In any case, Mariatta invites us to upgrade to Python 3.6 as soon as possible, as well as to contribute to the evolution of the programming language through the creation of new PEPs at this GitHub repo.


GitHub Releases a Team-Based Discussion Feature

By Romain Bertozzi

To contribute to open source software means to share with others, so it only follows that the ability to effectively communicate is critical. GitHub announced a new feature on the 20th of November centered around team-based discussions.

The idea of this feature is to create a space for conversations within a project that might not be best placed under issues or pull requests. These issues and PRs will now be freed up and will be less of a magnet for long, irrelevant comment threads. In addition to this, these new discussions, public or private, will have dedicated URLs and will be able to be easily shared and cited on other sites.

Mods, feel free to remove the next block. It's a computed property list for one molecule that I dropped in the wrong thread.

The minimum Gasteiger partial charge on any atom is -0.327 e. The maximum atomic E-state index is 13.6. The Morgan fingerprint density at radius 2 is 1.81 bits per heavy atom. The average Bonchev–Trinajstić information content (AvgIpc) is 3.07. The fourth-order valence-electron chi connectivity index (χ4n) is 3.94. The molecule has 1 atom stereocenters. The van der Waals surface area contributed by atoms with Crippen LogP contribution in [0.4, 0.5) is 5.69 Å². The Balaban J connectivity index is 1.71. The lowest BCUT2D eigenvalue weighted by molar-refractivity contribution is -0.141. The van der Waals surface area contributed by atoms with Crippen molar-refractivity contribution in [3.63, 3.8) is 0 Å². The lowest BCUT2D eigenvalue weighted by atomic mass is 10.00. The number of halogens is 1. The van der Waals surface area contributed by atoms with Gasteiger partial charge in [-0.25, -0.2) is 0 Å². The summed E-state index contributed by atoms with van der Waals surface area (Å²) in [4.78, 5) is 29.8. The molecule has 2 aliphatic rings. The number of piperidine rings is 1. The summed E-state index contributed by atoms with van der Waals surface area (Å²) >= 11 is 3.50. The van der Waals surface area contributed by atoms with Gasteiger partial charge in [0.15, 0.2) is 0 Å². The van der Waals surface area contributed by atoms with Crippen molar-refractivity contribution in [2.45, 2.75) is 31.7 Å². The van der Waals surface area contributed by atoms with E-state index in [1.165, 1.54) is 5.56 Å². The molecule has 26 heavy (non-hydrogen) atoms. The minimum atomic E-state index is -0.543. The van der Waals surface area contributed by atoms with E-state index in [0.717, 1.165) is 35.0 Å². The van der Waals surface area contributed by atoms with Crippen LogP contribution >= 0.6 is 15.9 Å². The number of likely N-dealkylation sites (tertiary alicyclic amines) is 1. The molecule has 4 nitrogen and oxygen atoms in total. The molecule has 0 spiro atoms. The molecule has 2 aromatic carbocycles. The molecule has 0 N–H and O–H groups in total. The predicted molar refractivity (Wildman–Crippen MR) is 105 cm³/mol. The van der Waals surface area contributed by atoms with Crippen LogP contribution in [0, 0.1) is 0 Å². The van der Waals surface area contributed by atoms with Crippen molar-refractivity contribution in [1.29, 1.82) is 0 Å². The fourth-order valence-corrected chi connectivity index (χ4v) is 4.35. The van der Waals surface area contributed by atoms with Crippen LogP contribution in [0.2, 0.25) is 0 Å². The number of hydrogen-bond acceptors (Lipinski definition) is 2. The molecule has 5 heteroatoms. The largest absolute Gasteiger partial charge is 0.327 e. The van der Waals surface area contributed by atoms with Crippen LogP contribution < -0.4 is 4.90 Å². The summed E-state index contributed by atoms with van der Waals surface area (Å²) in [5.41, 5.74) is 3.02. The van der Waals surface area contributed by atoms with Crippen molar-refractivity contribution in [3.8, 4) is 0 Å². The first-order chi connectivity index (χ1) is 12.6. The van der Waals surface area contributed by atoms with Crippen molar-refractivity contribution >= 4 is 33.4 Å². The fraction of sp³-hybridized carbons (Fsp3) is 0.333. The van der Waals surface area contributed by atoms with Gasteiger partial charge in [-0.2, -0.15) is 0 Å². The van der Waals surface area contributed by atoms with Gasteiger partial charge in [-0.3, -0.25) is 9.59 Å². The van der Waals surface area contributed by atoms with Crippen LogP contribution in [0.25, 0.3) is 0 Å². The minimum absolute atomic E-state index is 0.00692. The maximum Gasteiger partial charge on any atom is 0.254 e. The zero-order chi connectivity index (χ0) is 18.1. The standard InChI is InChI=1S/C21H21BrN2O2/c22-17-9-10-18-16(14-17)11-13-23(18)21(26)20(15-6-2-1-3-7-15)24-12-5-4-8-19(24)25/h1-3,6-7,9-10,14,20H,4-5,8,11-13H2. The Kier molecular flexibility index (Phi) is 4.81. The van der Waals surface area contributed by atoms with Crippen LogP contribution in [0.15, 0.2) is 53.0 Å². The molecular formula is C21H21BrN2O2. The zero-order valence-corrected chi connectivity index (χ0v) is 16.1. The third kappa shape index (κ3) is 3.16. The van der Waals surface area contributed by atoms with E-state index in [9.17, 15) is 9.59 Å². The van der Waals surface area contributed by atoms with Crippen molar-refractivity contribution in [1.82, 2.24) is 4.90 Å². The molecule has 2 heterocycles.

Here at Savoir-faire Linux, we welcome this news enthusiastically. We believe that it will bring more clarity around the discussions related to the creation, management and direction of a project. The centralization and the ease-of-use of these discussions are benefits that will allow for more transparency and longevity of conversations. It remains to be seen how this functionality will be adopted by GitHub users, who already have many different options available to them that they may be more used to.

Press Review Inno #3

Web Development

PyCon 2017

By Jacob Cook

PyCon Canada is soon upon us, and the national Python conference of record will be held in Montreal this year, from November 18th to the 21st.